News & Articles
Everything you need to know about the Self-Employed Pensions Crisis
Modern working practices have evolved in recent times with more and more people choosing to go down the self-employed route. But this route to self-employment doesn’t always run smooth as all the benefits we take for granted as full-time employees suddenly become solely our responsibility.
This might be maternity/paternity leave, paid holidays and employee benefits such as financial education. It also means that you are not covered by automatic enrolment which leads into a key topic on the finance agenda – the self-employed pensions crisis.
A Motivated Demographic
While the vast majority of us in full-time employment can benefit from a workplace pension scheme with employer and employee contributions, automatic enrolment does not currently extend to the self-employed, and the impact is palpable.
In the same way that we previously discussed a tangible need demonstrated by Generation K for more solid financial planning advice, there is a demonstrable willingness and motivation among the self-employed demographic to create a more solid structure for retirement planning. This is already a pressing issue and with the number of self-employed workers rising all the time, the situation is only set to grow more serious.
Research from Prudential (conducted by independent researchers Consumer Intelligence) shows that one-quarter (27%) of self-employed people questioned would support the expansion of auto-enrolment to cover the self-employed while the same amount (27%) would back compulsory pensions saving.
The survey results also show that self-employed workers actively want legislation to be updated to cover their needs and encourage them to save for retirement.
Unhealthy Financial Habits
Not only do they not currently have access to a workplace pension scheme and the many benefits of automatic enrolment, but self-employed workers also do not benefit from a set structure in which to learn the healthiest financial habits.
Many employers are chosen to introduce financial education as an employee benefit as personal financial issues and concerns about money can lead to loss of productivity in the workplace, absenteeism and mental or even physical health issues.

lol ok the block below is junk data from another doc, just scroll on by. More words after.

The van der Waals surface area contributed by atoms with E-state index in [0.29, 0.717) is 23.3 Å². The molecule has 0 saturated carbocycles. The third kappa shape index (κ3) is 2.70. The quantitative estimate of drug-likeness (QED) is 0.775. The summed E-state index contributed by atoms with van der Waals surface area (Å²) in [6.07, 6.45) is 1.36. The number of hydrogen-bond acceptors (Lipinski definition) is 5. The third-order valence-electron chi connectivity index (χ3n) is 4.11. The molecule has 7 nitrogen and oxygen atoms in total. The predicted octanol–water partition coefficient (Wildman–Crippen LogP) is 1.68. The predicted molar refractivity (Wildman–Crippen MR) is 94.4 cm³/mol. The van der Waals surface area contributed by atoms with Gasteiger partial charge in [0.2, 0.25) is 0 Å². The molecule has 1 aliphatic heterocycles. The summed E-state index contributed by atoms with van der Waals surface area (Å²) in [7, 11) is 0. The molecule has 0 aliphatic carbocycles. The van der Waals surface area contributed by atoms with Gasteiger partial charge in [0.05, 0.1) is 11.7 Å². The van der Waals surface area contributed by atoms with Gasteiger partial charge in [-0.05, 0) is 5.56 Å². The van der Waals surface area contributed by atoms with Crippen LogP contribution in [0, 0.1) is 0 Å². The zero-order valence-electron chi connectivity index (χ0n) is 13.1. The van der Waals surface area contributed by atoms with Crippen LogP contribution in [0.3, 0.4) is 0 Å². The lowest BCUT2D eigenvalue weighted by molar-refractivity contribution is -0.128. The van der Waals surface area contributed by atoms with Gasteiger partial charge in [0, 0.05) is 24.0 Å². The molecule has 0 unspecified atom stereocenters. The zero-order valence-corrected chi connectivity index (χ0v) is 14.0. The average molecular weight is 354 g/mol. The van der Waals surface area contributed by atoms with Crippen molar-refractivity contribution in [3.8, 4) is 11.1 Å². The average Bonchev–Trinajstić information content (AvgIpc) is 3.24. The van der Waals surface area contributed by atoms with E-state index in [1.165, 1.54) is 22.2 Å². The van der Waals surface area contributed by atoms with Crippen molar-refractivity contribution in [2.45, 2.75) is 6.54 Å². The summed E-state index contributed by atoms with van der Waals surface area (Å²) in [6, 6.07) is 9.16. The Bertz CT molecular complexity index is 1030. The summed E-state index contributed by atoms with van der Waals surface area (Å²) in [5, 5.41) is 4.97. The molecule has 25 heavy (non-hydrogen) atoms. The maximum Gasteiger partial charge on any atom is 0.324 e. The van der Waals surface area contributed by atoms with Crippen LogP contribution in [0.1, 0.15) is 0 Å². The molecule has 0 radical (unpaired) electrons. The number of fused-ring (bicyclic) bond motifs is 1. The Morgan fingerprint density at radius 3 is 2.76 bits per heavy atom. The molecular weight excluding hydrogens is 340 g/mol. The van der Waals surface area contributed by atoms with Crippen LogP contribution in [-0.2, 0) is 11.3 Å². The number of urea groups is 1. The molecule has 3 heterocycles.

But self-employed workers are at real risk of struggling during the retirement years due to lack of healthy pensions saving as well as the many risks to their own bottom line associated with unhealthy financial habits due to a lack of financial education.
Prudential research shows that two in five self-employed workers do not currently have a pension; that’s two million people who will need to rely on the state pension when they retire. For many of us, the current state pension of £8546 per year will not even come close to assuring a comfortable retirement.
The Mid-Life MOT
So, why do so many people go without a pension? Many workers admit that they find the system confusing. It is no doubt a major challenge to connect the self-employed with a solid pensions framework. The Pensions Advisory Service admits that much of this is down to the diversity of this demographic and the many media through which they access and consume essential information.
While employers can simply send a memo to their entire team, self-employed workers may choose all different types of outlets from which to find their information. This makes it difficult to pinpoint a key message channel.
One way to meet their needs could be to introduce the mid-life MOT. The Pensions Advisory Service is currently campaigning to introduce this concept, which has been developed and tested by Aviva, Legal & General, Tpas and Mercer. Trialled formats include online and group seminars, and one-to-one advice. A report compiled by the Centre for Ageing has revealed a strong interest in the ‘mid-life MOT and high demand.